Revolution Cheerleading Academy to hold fundraising cheer for little Esmé Ashton of Christchurch who was diagnosed with rare SCN8A mutation which causes epilepsy
CHEERLEADERS will put on a show to support a three-year-old girl from Christchurch who suffers around 100 seizures every day.
Little Esmé Ashton started suffering seizures at six months old and was later diagnosed with an SCN8A mutation, a rare genetic condition which affects only 850 people worldwide.
Revolution Cheerleading Academy (RCA) is holding a 5K sponsored cheer, running from Bournemouth Pier at 10am on Friday to Boscombe, to raise funds for Esmé’s care.
Esmé, who lives in Christchurch with her mum Carly (36) and five-year-old brother Arthur, cannot sit up unaided and is registered blind. The family says they have tried 15 different epilepsy medications, some of which caused “horrendous” side effects, and none of which controlled her seizures.
Esmé is currently not a candidate for brain surgery but, even if she was, there is no guarantee of its success. Carly said that following a “lengthy battle” she has managed to secure a cannabis-based medication through the NHS which helps her daughter.
“When she got it, it brought a spark back into her little warrior’s eyes,” Carly told the A&T. “It’s allowed her to reduce other medications that had left her unable to sit up, smile, or even notice the world around her.
“However, as a basic, early generation medication, the benefits were temporary and Esmé’s epilepsy fought back.
“I am now attempting to access the more advanced cannabis medications that work better and last longer.”
Carly added: “The only way Esmé will be able to access this potentially life-saving medication is if she can secure a private prescription.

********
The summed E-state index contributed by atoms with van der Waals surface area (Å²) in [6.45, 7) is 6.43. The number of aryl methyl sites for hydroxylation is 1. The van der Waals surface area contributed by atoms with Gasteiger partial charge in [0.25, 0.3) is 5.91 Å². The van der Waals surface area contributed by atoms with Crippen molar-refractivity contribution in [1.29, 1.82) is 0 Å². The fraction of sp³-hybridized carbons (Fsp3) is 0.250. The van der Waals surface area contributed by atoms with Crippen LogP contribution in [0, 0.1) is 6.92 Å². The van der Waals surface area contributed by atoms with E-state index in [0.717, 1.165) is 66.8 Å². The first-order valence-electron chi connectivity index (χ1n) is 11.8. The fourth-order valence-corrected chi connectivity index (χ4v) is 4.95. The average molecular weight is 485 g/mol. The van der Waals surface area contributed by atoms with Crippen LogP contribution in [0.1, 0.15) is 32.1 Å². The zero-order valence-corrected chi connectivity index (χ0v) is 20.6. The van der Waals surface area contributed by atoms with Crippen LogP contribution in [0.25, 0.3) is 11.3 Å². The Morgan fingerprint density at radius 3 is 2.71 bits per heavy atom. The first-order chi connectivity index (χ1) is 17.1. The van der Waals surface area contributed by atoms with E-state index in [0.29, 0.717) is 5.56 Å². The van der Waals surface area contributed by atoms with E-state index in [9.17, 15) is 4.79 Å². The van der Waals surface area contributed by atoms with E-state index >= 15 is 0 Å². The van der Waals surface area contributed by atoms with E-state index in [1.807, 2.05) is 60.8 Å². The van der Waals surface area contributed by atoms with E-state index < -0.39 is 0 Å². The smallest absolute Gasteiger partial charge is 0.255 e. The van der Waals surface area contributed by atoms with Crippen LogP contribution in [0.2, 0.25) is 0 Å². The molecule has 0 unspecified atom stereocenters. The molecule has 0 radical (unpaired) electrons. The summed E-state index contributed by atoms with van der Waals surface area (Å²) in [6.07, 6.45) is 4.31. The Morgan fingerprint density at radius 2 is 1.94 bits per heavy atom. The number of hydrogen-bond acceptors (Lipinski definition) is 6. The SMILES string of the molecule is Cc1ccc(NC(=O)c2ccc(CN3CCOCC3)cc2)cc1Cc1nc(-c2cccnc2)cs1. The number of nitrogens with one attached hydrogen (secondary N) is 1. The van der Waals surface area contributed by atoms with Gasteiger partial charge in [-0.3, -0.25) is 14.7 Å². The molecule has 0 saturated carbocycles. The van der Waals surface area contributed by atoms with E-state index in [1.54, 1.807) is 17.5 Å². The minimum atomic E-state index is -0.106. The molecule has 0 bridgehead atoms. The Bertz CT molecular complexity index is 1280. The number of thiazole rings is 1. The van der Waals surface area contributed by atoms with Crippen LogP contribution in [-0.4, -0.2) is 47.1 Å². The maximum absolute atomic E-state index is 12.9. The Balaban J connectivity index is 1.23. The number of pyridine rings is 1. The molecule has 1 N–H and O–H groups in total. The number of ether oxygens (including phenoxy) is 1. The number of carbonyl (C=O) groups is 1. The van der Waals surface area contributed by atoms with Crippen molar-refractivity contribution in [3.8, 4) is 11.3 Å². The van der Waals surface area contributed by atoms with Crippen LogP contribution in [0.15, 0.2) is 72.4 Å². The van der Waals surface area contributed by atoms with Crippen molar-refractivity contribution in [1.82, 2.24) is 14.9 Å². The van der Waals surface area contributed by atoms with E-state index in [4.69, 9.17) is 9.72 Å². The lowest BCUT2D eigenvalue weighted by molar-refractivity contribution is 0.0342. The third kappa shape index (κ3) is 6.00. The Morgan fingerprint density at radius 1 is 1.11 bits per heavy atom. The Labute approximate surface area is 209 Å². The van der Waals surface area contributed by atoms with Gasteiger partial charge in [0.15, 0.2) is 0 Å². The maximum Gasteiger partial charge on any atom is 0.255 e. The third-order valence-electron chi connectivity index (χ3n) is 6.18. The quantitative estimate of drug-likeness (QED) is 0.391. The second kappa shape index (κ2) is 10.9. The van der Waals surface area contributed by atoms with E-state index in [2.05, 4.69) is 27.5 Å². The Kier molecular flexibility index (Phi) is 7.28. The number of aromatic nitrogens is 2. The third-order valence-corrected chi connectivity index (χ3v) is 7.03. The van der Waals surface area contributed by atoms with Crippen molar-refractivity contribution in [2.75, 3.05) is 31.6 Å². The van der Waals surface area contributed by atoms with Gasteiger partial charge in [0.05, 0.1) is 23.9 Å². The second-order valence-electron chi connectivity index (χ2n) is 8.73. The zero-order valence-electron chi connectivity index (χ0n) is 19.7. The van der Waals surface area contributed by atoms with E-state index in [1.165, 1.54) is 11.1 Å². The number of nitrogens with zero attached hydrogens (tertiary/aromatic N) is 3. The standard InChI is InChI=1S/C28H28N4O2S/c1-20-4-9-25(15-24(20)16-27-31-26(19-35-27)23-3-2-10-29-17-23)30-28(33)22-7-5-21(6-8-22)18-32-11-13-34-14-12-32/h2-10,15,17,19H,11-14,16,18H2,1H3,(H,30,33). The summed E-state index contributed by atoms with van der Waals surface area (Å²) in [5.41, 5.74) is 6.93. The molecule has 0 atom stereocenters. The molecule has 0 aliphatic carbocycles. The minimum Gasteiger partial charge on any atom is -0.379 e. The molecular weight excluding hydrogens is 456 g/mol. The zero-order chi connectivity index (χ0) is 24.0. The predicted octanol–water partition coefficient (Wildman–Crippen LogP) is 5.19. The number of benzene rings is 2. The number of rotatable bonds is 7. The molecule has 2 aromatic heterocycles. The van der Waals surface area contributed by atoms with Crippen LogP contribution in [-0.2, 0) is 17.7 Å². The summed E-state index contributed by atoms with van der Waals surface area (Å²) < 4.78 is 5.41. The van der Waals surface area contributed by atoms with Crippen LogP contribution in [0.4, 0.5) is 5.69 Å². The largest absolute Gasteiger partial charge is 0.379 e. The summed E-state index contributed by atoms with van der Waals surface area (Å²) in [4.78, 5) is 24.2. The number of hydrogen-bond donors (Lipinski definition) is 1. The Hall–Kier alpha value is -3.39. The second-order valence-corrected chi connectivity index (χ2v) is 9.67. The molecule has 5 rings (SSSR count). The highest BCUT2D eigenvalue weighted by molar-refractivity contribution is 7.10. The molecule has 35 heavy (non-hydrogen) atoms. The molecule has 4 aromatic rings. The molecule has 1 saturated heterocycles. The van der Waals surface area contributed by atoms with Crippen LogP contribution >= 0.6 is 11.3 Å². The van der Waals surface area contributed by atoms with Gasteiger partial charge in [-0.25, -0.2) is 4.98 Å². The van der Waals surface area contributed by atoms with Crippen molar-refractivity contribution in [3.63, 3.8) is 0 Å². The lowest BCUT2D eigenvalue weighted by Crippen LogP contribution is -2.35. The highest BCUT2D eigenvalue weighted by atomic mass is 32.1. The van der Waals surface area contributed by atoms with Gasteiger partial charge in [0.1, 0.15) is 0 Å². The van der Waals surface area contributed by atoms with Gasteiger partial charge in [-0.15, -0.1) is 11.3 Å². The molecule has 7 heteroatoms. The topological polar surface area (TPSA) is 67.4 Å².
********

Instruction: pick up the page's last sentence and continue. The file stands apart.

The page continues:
“£250 will pay for one bottle of cannabis medication formulated specifically for paediatric epilepsy. £120 will pay for a consultation with a paediatric neurologist who is licensed to prescribe this medication to children. A private prescription for Esmé is estimated to cost in the region of £1,000 per month.
“Any extra funds raised by the cheerleaders will be used to pay for ongoing specialist physiotherapy to help Esmé regain the motor function she has lost due to her epilepsy.”
Esmé’s family is being supported by children’s charity Tree of Hope, which helps families fundraise for children like her with healthcare needs that cannot be provided by the NHS.
Tree of Hope’s head of marketing and family support, Georgina Lowry, said: “We hope the cheerleading event goes well and wish Esmé and her family all the best with their fundraising which we are really pleased to support the family with.”
To donate to Esmé’s fund visit treeofhope.org.uk/esme-ashton
For more information about RCA visit revolutioncheerleadingacademy.co.uk